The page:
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Work Samples

Clips from My Grandfather's Hands

This performance pays homage to Jayne's ancestors in the granite industry and the many who died young from silicosis. My Grandfather's Hands uses spoken word, photographs, film and aerial dance to create a mixed-media performance. Ernesto Bernasconi (Jayne's great-grandfather) sculpted Ceres, a 30 foot granite Goddess of Agriculture and Fertility in the early 1900's and stands with 5 other statues on the facade of Union Station in Washington, D.C.

Clips from Breath & Air

This is a mixed-media collaboration of aerial dance, visuals effects of animated light paintings with an original sound score that pays homage to the natural elements of Water, Air, Fire and Earth. Aerial choreographer, Jayne Bernasconi and visual effects artist, Lynn Tomlinson blend their mediums of dance and visual effects and also include their aerial repertory and visual effects classes at Towson University. Jayne performs the Water and Air solos, followed by the Fire duet with her daughter, Stacey Shapiro.

Clips from Below The Above

Below The Above honors the Divine feminine and the Ocean. It is also inspired by world-renowned marine biologist, Sylvia Earle.Earle holds the record for the deepest walk on the bottom of the ocean. The pink silk apparatus used in this performance represents a pink plant and sea life Earl discovered. The introduction (ground movement) is also inspired by movement references of sea life. Choreographed and performed by Jayne Bernasconi, visual effects by John Harris, and music by Zoe Keating.

Clips of Expanding Circumstances

Expanding Circumstances is a duet that uses bungie and harness. Inspiration for this choreography came from a darker phase in life, torn in two directions. Even though it's a duet, the dancers represent the same person, thus, identical costumes. The Tuvan Throat singers, Huun Huur Tu, create a haunting sound environment, expanding their voices across multiple tones. The second part of this dance uses more tradition music from the Outer Mongolia group and the movement resolves into more free flow choreography.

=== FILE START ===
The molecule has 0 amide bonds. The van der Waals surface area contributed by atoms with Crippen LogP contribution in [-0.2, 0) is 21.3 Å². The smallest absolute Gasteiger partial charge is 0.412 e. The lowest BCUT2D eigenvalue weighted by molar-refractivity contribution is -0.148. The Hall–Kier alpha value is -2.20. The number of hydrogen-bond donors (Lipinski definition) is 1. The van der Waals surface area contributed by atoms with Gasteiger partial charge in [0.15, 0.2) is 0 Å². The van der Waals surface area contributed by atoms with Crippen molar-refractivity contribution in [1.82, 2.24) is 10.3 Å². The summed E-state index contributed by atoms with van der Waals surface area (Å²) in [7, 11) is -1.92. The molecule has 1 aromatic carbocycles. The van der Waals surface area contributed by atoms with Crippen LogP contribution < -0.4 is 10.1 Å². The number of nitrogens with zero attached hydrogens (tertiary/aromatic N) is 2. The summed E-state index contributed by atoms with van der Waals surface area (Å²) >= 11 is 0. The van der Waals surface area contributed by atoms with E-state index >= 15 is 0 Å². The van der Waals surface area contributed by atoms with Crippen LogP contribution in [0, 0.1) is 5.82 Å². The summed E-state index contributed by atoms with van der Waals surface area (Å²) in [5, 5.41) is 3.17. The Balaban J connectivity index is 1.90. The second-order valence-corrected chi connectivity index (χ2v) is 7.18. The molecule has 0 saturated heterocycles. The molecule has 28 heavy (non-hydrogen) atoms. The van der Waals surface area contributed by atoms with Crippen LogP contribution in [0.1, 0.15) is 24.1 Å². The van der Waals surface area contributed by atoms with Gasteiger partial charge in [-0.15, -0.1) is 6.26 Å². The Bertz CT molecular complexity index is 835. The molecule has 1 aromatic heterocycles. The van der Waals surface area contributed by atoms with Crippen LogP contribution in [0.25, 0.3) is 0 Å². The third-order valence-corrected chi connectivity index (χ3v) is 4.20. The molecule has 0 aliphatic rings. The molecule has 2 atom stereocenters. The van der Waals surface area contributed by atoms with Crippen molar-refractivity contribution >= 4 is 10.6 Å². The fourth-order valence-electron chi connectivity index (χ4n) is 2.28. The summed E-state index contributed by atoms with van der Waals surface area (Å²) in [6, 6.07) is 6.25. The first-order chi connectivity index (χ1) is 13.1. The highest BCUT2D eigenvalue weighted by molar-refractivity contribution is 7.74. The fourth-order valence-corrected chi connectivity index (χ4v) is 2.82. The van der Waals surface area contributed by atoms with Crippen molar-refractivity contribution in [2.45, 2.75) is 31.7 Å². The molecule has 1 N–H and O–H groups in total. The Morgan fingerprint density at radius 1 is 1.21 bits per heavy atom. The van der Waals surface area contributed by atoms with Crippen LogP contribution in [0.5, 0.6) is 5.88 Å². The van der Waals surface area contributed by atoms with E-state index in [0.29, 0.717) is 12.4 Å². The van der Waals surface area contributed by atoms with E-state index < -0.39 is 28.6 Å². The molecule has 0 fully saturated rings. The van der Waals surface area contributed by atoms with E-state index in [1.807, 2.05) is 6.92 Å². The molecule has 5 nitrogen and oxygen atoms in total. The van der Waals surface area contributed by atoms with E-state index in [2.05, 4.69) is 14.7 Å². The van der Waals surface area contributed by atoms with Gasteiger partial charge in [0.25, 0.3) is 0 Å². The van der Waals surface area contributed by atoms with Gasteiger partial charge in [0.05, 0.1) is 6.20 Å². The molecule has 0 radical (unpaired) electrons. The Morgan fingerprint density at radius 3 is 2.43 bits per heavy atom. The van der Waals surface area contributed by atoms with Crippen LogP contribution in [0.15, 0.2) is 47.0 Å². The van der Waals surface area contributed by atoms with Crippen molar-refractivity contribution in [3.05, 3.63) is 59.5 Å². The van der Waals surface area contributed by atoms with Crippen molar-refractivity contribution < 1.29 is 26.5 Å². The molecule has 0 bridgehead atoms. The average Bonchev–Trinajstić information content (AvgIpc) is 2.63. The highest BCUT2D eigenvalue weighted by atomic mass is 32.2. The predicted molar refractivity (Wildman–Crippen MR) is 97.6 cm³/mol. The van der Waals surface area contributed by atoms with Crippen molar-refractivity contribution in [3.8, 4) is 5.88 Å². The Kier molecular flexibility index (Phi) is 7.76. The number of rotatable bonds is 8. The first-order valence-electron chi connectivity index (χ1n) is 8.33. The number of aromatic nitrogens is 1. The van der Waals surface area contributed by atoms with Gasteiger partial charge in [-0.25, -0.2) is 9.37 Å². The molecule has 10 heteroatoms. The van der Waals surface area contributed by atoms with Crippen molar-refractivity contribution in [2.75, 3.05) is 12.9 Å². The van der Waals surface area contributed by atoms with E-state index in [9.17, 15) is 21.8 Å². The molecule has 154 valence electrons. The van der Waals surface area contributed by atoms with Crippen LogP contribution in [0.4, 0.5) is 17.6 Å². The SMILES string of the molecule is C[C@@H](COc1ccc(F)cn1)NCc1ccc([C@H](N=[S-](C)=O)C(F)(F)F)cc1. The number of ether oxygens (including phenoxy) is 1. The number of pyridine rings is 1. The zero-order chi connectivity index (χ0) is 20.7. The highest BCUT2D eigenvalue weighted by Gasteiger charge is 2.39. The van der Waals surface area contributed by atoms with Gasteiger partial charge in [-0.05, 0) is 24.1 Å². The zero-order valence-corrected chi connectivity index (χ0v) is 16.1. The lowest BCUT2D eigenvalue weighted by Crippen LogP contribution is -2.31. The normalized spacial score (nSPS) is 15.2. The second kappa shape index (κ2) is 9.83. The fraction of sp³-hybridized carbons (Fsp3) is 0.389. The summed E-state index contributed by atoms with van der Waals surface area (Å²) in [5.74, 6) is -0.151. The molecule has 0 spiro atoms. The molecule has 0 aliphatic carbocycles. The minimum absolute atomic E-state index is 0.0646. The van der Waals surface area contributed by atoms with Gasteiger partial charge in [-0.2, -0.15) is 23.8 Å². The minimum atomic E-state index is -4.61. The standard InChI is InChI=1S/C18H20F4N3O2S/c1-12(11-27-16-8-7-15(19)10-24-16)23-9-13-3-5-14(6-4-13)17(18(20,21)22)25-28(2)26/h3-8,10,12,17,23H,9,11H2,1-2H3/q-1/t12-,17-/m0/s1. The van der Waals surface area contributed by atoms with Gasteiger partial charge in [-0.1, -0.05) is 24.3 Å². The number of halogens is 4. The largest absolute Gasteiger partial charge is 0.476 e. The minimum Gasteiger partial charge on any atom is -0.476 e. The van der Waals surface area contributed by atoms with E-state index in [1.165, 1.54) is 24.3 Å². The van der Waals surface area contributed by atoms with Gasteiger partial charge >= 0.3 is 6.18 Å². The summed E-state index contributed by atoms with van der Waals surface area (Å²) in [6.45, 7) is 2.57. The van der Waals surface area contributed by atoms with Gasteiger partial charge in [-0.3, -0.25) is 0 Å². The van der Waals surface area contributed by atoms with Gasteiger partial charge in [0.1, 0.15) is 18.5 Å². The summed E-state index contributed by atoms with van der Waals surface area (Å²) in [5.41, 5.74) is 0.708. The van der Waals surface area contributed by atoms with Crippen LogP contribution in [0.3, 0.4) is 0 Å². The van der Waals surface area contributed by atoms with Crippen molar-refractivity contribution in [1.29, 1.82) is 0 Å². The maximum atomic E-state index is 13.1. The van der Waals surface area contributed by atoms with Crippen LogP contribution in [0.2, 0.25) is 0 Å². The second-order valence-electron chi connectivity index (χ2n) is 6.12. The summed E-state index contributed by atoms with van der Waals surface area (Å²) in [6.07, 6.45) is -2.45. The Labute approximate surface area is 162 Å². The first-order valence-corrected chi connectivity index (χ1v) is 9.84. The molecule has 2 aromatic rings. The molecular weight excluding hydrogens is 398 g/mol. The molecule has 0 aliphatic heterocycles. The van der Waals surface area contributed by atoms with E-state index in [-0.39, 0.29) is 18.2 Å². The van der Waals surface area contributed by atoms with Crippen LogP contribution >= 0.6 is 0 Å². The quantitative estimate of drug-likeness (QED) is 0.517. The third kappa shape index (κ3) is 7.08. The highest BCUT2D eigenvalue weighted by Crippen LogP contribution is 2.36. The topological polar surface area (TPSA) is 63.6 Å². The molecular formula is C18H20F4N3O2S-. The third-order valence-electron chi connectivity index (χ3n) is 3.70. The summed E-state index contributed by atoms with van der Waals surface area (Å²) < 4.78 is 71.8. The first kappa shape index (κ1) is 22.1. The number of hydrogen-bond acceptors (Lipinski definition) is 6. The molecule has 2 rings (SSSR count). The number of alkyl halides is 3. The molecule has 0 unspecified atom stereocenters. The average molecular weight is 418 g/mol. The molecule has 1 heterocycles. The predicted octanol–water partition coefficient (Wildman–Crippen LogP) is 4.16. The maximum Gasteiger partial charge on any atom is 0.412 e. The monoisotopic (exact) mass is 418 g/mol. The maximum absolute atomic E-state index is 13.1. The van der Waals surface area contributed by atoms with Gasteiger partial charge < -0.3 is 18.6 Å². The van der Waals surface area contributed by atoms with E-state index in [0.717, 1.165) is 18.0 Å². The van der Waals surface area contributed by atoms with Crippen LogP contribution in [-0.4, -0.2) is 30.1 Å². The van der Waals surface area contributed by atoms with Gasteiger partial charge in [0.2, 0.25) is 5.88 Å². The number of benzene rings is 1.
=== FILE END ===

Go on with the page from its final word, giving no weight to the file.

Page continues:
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About Jayne

Baltimore County

Jayne Bernasconi's picture
Jayne Bernasconi, M.A. Dance Education (Teachers College, Columbia University), is a dancer/choreographer/author/educator/yogi and Artistic Director of Air Dance Bernasconi.  She has danced with leading NYC post modern dance choreographers including David Gordon, Stephen Petronio, Pooh Kaye, and Bill T. Jones.  Jayne trained and danced with aerial dance pioneers Nancy Smith, Terry Sendgraff and Robert Davidson in Boulder, CO from 1995-1999 and was an established soloist ... more

My Grandfather's Hands

 Jayne pays homage to her ancestors in the granite industry, many who died young from silicosis. My Grandfather's Hands uses spoken word, photographs, film and aerial dance to create a mixed media performance.  Ernesto Bernasconi (Jayne's great-grandfather) sculpted Ceres, a 30 foot tall Goddess of Agriculture and Fertility in the early 1900's and today this statue stands with 5 others on the facade of Union Station in Washington, D.C.  Jayne's family monument is captured in this piece as well as other granite monuments from the Hope Cemetary in Barre, VT, as well as old and current images of The Rock Of Ages granite quarries including Jayne flying on a crane over the quarries.

Breath & Air

This is a mixed-media collaboration of aerial dance, visuals effects, and sound score that pays homage to the natural elements of Water, Air, Fire and Earth with aerial dancer/choreographer Jayne Bernasconi and visual effects artist, Lynn Tomlinson. Jayne performs the Water and Air solos, followed by Fire with  a duet with her daughter, Stacey Shapiro. The 4th section, Earth, is performed by Jayne's aerial repertory students from Towson University. The animated light-painting is collaged from sources locally and around the world including video shots by members of Lynn’s family.  Other images were taken from Jayne's recent trip to India.  Elsa Langford created an original sound score for this performance. 

Below The Above

Below The Above honors the Divine feminine and the Ocean. It is also inspired by world-renowned marine biologist, Sylvia Earle, who holds the record for deepest walk on the bottom of the ocean. The pink silk apparatus used in this performance represents a pink plant Earl discovered as well as movement references in the beginning of the piece. Choreographed and performed by Jayne Bernasconi, visual effects by John Harris, and music by Zoe Keating.